Monday, 10 November 2014

Washington Nationals 2014 Batted Ball Analysis

My batting reviews use types of batted balls to essay an assessment of how much a hitter's statistics might depart from their 'true talent level'. Another way to think about it is to see who might be hitting over their heads, getting that dying quail, or who might be suffering from an excess of 'at 'em' balls and may be likely to improve.

As anyone familiar with sabermetrics knows, one can evaluate batting events by means of linear weights. What this means is that a single is worth about two-fifths of a run while a home run, because it can drive in the men on base, is worth over three times a single. Research has revealed that types of batted balls can assign similar values. Line drives are worth a lot, while infield flies are almost as good as strike-outs. There is a problem in deciding what category to place a batted ball sometimes, especially the difference between a fly ball and a liner, as symbolised by the neologism 'fliner'. So one needs to treat these numbers with a degree of circumspection.

What this chart shows is the difference between a batted-ball linear weight and Fangraphs' wRC. wRC gives a supposed aggregate number of runs that should have been scored based on hitting events. Some people have flares falling in, while others hit the ball hard, but see it caught. The batted ball number also includes Ultimate Base Running, to make it more compatible with wRC. Note that the chart excludes pitchers' hitting. The first column is wRC, the second the batted ball expected runs.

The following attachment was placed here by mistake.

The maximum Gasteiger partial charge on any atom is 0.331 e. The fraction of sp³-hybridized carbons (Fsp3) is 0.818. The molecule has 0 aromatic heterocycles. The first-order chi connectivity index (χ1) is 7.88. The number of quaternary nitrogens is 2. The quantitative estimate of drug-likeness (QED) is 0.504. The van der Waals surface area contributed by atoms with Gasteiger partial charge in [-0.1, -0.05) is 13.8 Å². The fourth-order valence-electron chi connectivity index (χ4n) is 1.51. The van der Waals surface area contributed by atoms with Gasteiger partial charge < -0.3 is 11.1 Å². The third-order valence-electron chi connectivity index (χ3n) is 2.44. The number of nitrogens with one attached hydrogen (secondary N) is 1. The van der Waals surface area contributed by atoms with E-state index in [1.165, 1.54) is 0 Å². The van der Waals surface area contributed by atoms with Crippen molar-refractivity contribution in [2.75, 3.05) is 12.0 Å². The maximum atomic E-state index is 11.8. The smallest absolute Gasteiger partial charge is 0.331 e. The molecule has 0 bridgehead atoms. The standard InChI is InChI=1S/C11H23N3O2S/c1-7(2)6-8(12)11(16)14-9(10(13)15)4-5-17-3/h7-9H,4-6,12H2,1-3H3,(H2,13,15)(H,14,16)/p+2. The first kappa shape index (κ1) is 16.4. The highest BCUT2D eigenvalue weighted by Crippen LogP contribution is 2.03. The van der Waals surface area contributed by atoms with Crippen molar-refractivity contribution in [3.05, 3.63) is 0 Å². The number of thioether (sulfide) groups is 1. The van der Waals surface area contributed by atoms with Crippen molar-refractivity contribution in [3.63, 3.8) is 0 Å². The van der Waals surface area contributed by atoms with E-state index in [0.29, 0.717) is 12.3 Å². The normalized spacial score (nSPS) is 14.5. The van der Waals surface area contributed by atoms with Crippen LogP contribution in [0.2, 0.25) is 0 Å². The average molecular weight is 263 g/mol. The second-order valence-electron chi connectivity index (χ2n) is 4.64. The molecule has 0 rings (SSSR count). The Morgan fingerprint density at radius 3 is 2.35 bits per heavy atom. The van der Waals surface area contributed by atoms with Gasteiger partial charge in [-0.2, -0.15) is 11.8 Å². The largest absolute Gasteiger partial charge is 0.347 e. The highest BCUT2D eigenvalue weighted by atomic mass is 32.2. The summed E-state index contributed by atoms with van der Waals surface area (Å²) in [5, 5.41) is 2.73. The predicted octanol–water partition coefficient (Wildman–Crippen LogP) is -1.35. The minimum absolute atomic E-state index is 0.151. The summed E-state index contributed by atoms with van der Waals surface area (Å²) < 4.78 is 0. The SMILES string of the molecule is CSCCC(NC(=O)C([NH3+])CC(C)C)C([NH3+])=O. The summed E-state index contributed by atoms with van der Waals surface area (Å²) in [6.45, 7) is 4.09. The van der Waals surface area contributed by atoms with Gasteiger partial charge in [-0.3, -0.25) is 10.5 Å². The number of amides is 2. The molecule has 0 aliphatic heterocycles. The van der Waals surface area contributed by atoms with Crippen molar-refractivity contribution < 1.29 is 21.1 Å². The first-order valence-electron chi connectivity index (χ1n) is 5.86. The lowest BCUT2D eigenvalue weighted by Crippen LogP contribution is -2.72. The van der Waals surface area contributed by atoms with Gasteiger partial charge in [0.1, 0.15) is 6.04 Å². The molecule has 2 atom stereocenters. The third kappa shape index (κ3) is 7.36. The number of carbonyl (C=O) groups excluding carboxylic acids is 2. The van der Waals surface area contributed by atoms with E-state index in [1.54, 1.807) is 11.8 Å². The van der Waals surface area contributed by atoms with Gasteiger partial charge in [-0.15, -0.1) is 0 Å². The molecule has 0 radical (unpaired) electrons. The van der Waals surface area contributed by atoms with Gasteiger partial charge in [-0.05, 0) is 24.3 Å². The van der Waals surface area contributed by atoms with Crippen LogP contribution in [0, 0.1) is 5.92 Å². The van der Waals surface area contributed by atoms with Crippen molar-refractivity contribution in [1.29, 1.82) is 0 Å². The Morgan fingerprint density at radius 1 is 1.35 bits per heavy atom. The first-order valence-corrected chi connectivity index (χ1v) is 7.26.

Ian  Desmond       79    61   +18
Bryce  Harper      51    41   +10
Jayson  Werth     100    94   + 6
Danny  Espinosa    31    26   + 5
Adam  LaRoche      84    80   + 4
Zach  Walters       5     4   + 1
Michael  Taylor     4     3   + 1
Tyler  Moore       11    11     0
Nate  Schierholtz   4     4     0
Ryan  Zimmerman    32    33   - 1
Steven  Souza       2     3   - 1
Anthony  Rendon   100   102   - 2
Greg  Dobbs         1     3   - 2
Jeff  Kobernus      0     2   - 2
Scott  Hairston     5     8   - 3
Sandy  Leon         2     6   - 4
Wilson  Ramos      38    43   - 5
Jose  Lobaton      17    24   - 7
Nate  McLouth       9    17   - 8
Asdrubal  Cabrera  21    30   -11
Kevin  Frandsen    19    32   -13
Denard  Span       88   102   -14

I only did this analysis once for the Nationals in 2014 and, just like last time, Ian Desmond has been the luckiest batter, while poor Denard Span has been poorly rewarded for his efforts at the plate. Although I haven't don't a study of this, I use a rule of thumb that +/-5 is within reasonable expectations. So the main candidates to expect a decline from next year are Bryce Harper and possibly Jayson Werth (and Desmond), while we should expect more from Jose Lobaton, Nate McLouth, Asdrubal Cabrera and Kevin Frandsen (and Span). So it's just as well the Nationals picked up Span's 2015 option.

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